Over the past 20 years, the Noodsberg small-scale grower sugarcane mill supply community have had continuous extension involvement, but prior to the implementation of the DPEM (1999 to 2008) they were unaware of their soil potential, variety choice, seedcane availability and training in the skills required to manage a crop. There were also social issues such as crop destruction by cattle, incorrect sugarcane burning times, and sugarcane was not seen to be a profitable crop due to the high start-up costs for planting sugarcane (access to finance). The various areas that make up the study area community have similar natural resources in that all eight communities assessed have humic soil forms with depths not shallower than 630 mm, mainly of the Sweetwater, Nomanci, Magwa, Inanda and Kranskop soil forms. The sites fall along the same topographical area on an upland mistbelt crest. The long term mean annual rainfall is 825 mm and the median is 743 mm. All sugarcane is produced under dryland conditions over a 24 month cycle. Mean monthly maximum temperatures peak at 250 C in February, while the mean monthly minimum drops to 6.40 C. Frost incidence is very low and not severe. No significant differences exist between the various sites in terms of road networks and all sites fall within 50 km of the mill. All farming systems in the area are based on communal tenure. The DPEM plots (from 2008) are mostly two hectares and contain at least two varieties to allow for comparison between varieties. Growers rely almost entirely on contactors to supply equipment and services.

Prior to 2008, extension services were uncoordinated and there was no distinct plan on how to progress the farmers, thus most projects failed. Once the systematic DPEM methodology was developed and implemented in this area (from 2009 onwards), adoption of technologies, yields, area, access to seedcane, and grower and extension competence improved. Included in the methodology are defined training days which reinforce the extension personnel and growers' practical knowledge since practical demonstrations in the field are made alongside and including the farmers.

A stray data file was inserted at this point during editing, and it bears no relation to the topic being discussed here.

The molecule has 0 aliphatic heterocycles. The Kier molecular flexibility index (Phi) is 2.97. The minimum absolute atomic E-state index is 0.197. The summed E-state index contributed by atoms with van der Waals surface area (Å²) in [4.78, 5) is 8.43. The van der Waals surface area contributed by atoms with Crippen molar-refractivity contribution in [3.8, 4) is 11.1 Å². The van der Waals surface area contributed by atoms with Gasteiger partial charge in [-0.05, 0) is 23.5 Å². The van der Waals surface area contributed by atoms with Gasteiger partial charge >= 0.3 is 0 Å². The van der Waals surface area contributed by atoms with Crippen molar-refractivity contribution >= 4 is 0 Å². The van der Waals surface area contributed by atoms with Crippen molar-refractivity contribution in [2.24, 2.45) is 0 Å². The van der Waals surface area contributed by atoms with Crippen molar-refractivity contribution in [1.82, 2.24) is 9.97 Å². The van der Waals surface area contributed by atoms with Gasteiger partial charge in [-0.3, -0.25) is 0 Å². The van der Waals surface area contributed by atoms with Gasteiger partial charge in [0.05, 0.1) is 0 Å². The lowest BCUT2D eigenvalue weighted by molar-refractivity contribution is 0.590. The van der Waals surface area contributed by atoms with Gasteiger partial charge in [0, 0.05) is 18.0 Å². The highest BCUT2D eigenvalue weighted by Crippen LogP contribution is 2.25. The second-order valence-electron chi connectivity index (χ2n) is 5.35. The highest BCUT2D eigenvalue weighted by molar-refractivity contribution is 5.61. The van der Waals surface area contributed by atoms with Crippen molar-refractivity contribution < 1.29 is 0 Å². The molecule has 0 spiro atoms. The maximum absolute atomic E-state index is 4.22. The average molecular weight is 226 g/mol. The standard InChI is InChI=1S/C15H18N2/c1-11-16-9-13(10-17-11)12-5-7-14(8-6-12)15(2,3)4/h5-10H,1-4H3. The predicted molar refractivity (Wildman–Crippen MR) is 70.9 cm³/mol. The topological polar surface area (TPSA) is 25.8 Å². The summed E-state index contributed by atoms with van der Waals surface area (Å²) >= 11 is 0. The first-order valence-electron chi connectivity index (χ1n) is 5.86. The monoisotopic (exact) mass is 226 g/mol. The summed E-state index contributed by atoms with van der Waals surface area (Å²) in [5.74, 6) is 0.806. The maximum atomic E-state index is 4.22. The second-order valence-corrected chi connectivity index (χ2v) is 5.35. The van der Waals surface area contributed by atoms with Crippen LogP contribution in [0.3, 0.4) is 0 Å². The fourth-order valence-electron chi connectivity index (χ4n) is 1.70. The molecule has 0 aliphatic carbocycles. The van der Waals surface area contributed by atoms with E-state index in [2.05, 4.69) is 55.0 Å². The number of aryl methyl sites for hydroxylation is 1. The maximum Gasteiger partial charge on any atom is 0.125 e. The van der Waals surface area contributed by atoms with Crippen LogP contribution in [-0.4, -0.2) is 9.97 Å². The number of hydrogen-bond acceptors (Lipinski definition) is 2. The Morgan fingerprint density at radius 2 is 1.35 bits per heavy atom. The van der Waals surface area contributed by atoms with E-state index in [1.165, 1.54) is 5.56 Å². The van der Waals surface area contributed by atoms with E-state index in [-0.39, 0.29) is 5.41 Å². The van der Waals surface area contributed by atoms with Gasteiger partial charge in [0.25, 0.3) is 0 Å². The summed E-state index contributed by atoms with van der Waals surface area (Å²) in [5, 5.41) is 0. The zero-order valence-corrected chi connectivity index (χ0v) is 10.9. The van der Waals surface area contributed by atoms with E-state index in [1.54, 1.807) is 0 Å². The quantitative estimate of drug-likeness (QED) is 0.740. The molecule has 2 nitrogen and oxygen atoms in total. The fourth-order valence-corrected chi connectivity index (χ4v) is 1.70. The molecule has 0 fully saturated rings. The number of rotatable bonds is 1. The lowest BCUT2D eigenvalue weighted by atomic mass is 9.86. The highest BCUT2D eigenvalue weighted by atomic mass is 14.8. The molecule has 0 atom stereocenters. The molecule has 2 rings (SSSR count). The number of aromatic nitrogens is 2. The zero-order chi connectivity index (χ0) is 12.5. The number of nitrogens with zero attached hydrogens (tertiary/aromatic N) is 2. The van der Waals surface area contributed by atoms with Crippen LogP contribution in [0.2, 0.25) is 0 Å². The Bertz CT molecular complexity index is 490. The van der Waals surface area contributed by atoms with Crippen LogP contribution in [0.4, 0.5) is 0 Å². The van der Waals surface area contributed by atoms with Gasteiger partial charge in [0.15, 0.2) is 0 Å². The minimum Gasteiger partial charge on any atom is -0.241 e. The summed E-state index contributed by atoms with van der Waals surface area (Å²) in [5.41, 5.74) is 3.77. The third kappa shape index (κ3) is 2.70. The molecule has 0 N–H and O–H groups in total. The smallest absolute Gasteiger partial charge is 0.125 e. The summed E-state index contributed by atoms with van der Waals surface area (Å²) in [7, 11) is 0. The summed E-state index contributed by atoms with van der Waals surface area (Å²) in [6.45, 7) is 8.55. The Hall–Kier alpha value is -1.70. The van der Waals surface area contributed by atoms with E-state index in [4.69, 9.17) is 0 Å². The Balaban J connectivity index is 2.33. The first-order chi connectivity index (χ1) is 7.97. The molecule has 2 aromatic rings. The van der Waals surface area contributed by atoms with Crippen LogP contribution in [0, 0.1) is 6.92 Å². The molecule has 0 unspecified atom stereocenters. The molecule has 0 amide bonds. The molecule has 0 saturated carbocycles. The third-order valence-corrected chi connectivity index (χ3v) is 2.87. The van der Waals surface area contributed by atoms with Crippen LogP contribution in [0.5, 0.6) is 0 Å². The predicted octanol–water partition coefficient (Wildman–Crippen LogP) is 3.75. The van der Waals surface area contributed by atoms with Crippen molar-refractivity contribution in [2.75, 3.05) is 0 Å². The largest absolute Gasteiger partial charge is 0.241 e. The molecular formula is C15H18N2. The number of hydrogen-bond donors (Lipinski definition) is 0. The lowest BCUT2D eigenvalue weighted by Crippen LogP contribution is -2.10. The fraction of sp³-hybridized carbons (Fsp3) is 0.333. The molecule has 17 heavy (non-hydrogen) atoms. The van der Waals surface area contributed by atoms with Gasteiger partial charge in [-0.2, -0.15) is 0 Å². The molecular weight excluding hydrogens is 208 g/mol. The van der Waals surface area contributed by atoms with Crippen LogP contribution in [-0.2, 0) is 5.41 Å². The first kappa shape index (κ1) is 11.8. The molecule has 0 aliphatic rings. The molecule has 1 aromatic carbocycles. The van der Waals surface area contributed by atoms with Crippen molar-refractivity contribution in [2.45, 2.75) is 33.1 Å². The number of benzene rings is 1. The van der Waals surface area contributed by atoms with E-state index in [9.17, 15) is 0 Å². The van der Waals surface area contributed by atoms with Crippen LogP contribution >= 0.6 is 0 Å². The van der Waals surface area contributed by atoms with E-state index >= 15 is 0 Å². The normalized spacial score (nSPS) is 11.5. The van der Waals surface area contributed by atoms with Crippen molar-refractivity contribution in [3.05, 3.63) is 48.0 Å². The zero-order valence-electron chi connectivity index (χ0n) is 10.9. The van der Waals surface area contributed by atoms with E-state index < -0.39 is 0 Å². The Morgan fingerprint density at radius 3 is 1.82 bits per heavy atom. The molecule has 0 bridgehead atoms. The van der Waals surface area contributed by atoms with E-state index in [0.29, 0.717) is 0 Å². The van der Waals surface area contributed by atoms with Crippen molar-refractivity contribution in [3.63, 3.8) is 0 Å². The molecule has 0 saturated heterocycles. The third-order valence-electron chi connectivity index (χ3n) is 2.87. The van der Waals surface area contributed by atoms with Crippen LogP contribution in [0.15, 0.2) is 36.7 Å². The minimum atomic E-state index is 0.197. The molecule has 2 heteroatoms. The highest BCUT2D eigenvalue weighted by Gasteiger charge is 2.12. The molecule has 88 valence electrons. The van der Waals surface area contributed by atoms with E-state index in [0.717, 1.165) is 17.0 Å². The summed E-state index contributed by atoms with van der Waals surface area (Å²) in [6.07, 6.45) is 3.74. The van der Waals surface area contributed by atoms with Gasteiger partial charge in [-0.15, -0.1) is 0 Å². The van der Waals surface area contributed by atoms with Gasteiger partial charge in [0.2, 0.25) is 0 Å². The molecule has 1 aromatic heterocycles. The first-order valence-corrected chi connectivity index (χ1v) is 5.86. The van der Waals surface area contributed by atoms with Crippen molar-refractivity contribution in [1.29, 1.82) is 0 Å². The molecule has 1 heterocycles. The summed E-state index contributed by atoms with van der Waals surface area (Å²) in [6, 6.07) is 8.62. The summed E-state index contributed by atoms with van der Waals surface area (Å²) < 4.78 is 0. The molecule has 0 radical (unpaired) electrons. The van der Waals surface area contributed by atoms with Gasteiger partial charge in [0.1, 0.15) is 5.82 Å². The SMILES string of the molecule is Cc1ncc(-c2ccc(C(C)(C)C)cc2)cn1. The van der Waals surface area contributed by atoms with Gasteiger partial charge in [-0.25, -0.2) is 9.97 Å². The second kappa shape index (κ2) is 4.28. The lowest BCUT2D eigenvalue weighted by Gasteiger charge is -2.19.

3. METHODOLOGY

From 1999 to 2008, the area under cane and tons of sugarcane delivered to the mill were assessed for a number of specified sites and compared to the same factors for the decade from 2009 to 2018. This was all accessed from mill records, in other words, these are documented and verified. Comparison was made between the outputs from the decade before implementation with those after DPEM. The figures are represented graphically for ease of reference. All eight communities that made up the mill supply area were added together to give the totals for each parameter used to indicate successful implementation and adoption. Thus, the results are indicative of all areas that supply the Noodsberg Mill. The two main parameters used were tons of sugarcane delivered (yield) and income as indicators of adoption of sugarcane as a crop with its concurrent agronomic technological responsibilities and activities, as a means of achieving better livelihoods. These were the end results of the adoption of all the steps implemented during the setting up of a demonstration plot, including changing to new varieties, using better land preparation techniques, taking soil fertility samples for more accurate fertilizer choice and application, the correct selection and application of weedicides, and better soil conservation practices.